GM overhauls pickups to lift market share

new strategy answer to ford, chrysler

Los Angeles TimesDecember 15, 2012 

For decades, Chevrolet's Silverado pickup has carried the load for General Motors, most recently providing needed cash and loyal buyers through the automaker's bailout and bankruptcy.

Truck sales remain central to GM's North American strategy, even as it has uncharacteristic success with new car models including the small Cruze sedan and the Chevy Equinox crossover. That's largely because GM makes $9,000 to $11,000 from each pickup sale, compared with about $5,000 for a passenger car, according to Brian Johnson, an analyst with Barclays Research.

But now — as GM introduced a new generation of Silverado and GMC Sierra trucks in Detroit on Thursday — the automaker is driving into rugged terrain. The current models, the oldest of the major offerings in the full-size pickup market, have lost market share as rivals from Ford and Chrysler have surpassed GM trucks in fuel economy and other features.

GM's truck inventory has ballooned to 110 days despite hefty sales incentives designed to move the vehicles off dealer lots. Analysts worry that slack sales could set off a profit-sucking price war in the industry if GM were to pile on incentives to fire-sale current models before the redesigned trucks hit dealerships in the second quarter of 2013.

Still, the Silverado notches nearly double the annual sales of the Cruze, GM's next-best-selling vehicle.

"GM's profits in North America still ride in the bed of pickup trucks," Johnson said.

Combined, the Chevrolet Silverado and its sister GMC Sierra make up 34.7 percent of the full-size truck market through the first 11 months of 2012, according to MotorIntelligence.com. That's down from a 40.3 percent share in 2008, before the company's bankruptcy reorganization.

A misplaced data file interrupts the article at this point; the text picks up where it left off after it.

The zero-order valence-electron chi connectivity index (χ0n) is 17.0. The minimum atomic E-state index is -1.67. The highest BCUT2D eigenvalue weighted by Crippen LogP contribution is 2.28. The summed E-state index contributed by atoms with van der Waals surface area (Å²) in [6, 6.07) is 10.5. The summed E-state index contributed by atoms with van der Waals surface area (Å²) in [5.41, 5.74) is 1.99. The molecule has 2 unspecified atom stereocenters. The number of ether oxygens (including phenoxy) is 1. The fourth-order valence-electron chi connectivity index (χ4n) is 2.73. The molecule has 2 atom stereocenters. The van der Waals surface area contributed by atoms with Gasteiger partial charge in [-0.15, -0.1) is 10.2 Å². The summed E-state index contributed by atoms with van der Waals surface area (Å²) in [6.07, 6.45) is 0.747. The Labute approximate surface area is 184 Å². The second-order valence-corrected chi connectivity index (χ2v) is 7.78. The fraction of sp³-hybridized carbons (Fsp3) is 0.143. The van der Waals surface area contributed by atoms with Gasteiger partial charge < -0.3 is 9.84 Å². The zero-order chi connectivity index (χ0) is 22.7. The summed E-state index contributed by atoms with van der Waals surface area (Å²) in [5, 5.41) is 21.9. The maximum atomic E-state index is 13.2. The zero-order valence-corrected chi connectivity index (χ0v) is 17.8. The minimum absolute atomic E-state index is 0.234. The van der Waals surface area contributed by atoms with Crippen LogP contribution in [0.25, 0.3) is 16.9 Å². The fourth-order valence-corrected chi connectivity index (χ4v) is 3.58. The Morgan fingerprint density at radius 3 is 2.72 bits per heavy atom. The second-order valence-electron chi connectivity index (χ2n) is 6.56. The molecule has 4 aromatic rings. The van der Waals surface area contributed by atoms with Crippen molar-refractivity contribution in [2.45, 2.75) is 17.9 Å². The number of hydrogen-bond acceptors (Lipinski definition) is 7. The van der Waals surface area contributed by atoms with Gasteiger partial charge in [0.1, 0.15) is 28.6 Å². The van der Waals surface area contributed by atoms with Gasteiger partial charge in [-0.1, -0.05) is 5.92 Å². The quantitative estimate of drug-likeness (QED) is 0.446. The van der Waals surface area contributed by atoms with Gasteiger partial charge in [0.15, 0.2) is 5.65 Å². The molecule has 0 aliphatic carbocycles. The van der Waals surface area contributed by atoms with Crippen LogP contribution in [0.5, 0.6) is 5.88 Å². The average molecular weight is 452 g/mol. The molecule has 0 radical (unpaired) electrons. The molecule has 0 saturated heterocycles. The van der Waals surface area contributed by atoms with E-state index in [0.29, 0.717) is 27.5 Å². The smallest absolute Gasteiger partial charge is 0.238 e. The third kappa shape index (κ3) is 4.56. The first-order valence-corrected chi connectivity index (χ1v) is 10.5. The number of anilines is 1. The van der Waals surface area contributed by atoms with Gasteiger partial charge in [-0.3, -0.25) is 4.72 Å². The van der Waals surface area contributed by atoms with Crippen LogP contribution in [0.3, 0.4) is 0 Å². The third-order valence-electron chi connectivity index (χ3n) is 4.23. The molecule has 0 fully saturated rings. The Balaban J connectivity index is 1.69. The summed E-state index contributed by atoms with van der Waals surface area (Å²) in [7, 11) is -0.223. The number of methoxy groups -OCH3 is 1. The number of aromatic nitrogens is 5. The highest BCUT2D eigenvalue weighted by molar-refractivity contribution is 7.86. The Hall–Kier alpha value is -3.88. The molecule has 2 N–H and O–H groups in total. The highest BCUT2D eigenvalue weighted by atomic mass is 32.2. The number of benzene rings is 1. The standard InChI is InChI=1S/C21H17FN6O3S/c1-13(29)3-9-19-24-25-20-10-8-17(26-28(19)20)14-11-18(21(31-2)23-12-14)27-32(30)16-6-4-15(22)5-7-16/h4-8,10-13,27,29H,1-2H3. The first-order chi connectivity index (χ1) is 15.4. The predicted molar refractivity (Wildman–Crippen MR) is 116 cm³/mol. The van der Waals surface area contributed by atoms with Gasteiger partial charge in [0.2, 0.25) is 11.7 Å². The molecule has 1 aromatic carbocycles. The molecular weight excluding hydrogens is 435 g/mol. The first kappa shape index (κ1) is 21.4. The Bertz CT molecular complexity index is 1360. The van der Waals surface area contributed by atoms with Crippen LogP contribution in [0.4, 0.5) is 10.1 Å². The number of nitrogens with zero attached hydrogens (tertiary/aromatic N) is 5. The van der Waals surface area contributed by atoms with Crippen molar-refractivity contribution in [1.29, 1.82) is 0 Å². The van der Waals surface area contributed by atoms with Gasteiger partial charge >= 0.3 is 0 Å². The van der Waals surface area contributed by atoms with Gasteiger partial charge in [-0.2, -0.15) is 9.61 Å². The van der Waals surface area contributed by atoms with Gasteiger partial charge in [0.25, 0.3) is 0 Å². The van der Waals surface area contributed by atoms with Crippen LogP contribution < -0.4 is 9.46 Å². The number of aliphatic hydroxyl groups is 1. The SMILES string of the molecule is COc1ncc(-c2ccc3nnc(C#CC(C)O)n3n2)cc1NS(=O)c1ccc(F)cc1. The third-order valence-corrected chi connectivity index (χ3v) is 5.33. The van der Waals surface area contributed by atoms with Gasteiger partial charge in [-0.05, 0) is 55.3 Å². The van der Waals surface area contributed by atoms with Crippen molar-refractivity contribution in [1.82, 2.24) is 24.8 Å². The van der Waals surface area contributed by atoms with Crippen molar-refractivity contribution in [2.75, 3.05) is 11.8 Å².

Meanwhile, Ford's F-series has captured 39.6 percent of the market this year, up from 32.8 percent in 2008. Chrysler's Dodge Ram is at 18.1 percent, up from 15.6 percent in 2008.

Ford has effectively pitched the V-6 turbocharged engine in its F-series, which buyers like because its fuel economy is slightly better than the GM offerings and it has more power, Johnson said. Meanwhile, Chrysler has taken a more focused approach marketing its Dodge Ram trucks, refreshing the interior and adding an eight-speed transmission to boost the fuel economy of its V-6 model.

To keep up, the new offerings from GM need better fuel economy, updated cabins with more creature comforts and infotainment systems that better sync with smartphones, said Alec Gutierrez, an analyst with auto information company Kelley Blue Book.

"The power and towing capacity has to be there," Gutierrez said. "That ultimately will be what a truck buyer looks at: the best package of fuel efficiency coupled with torque, horsepower and towing capacity.

"GM's new trucks need to push each of those benchmarks without sacrificing any one of the four."

GM says that's exactly what it did with its trucks.

The new trucks will have more horsepower, more torque and better fuel economy than the comparable engine in the current lineup, said Tom Wilkinson, a GM spokesman.

"The strategy is more in keeping with the way truck customers look at trucks," Wilkinson said.

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